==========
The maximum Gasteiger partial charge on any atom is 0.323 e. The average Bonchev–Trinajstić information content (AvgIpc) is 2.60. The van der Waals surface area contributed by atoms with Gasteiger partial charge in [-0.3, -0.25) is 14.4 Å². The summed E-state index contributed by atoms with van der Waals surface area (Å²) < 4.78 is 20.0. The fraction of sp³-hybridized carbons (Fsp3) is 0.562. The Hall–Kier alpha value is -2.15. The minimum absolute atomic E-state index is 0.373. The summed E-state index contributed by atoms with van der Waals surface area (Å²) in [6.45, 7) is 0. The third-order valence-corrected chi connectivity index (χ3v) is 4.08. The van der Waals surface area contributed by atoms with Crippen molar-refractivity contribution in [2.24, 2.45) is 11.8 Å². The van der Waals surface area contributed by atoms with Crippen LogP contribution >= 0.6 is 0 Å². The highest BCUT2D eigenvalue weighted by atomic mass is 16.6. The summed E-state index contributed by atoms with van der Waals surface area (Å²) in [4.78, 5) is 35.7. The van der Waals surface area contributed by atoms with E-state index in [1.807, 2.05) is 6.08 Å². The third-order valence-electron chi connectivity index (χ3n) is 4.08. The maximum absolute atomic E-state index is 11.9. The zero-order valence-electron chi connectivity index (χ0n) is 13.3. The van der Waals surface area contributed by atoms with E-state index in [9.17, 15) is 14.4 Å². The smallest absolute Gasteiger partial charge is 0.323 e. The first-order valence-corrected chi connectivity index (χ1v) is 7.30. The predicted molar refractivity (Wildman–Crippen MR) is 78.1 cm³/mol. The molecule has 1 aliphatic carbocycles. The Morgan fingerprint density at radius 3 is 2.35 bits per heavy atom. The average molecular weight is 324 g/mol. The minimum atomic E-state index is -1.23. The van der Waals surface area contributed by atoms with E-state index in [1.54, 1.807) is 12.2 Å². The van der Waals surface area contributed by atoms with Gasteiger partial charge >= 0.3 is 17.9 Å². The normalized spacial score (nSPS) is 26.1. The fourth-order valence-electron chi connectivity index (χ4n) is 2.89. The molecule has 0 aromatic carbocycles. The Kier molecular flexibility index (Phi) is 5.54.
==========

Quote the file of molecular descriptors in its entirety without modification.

The maximum Gasteiger partial charge on any atom is 0.323 e. The average Bonchev–Trinajstić information content (AvgIpc) is 2.60. The van der Waals surface area contributed by atoms with Gasteiger partial charge in [-0.3, -0.25) is 14.4 Å². The summed E-state index contributed by atoms with van der Waals surface area (Å²) < 4.78 is 20.0. The fraction of sp³-hybridized carbons (Fsp3) is 0.562. The Hall–Kier alpha value is -2.15. The minimum absolute atomic E-state index is 0.373. The summed E-state index contributed by atoms with van der Waals surface area (Å²) in [6.45, 7) is 0. The third-order valence-corrected chi connectivity index (χ3v) is 4.08. The van der Waals surface area contributed by atoms with Crippen molar-refractivity contribution in [2.24, 2.45) is 11.8 Å². The van der Waals surface area contributed by atoms with Crippen LogP contribution >= 0.6 is 0 Å². The highest BCUT2D eigenvalue weighted by atomic mass is 16.6. The summed E-state index contributed by atoms with van der Waals surface area (Å²) in [4.78, 5) is 35.7. The van der Waals surface area contributed by atoms with E-state index in [1.807, 2.05) is 6.08 Å². The third-order valence-electron chi connectivity index (χ3n) is 4.08. The maximum absolute atomic E-state index is 11.9. The zero-order valence-electron chi connectivity index (χ0n) is 13.3. The van der Waals surface area contributed by atoms with E-state index in [9.17, 15) is 14.4 Å². The smallest absolute Gasteiger partial charge is 0.323 e. The first-order valence-corrected chi connectivity index (χ1v) is 7.30. The predicted molar refractivity (Wildman–Crippen MR) is 78.1 cm³/mol. The molecule has 1 aliphatic carbocycles. The Morgan fingerprint density at radius 3 is 2.35 bits per heavy atom. The average molecular weight is 324 g/mol. The minimum atomic E-state index is -1.23. The van der Waals surface area contributed by atoms with E-state index in [1.54, 1.807) is 12.2 Å². The van der Waals surface area contributed by atoms with Gasteiger partial charge >= 0.3 is 17.9 Å². The normalized spacial score (nSPS) is 26.1. The fourth-order valence-electron chi connectivity index (χ4n) is 2.89. The molecule has 0 aromatic carbocycles. The Kier molecular flexibility index (Phi) is 5.54.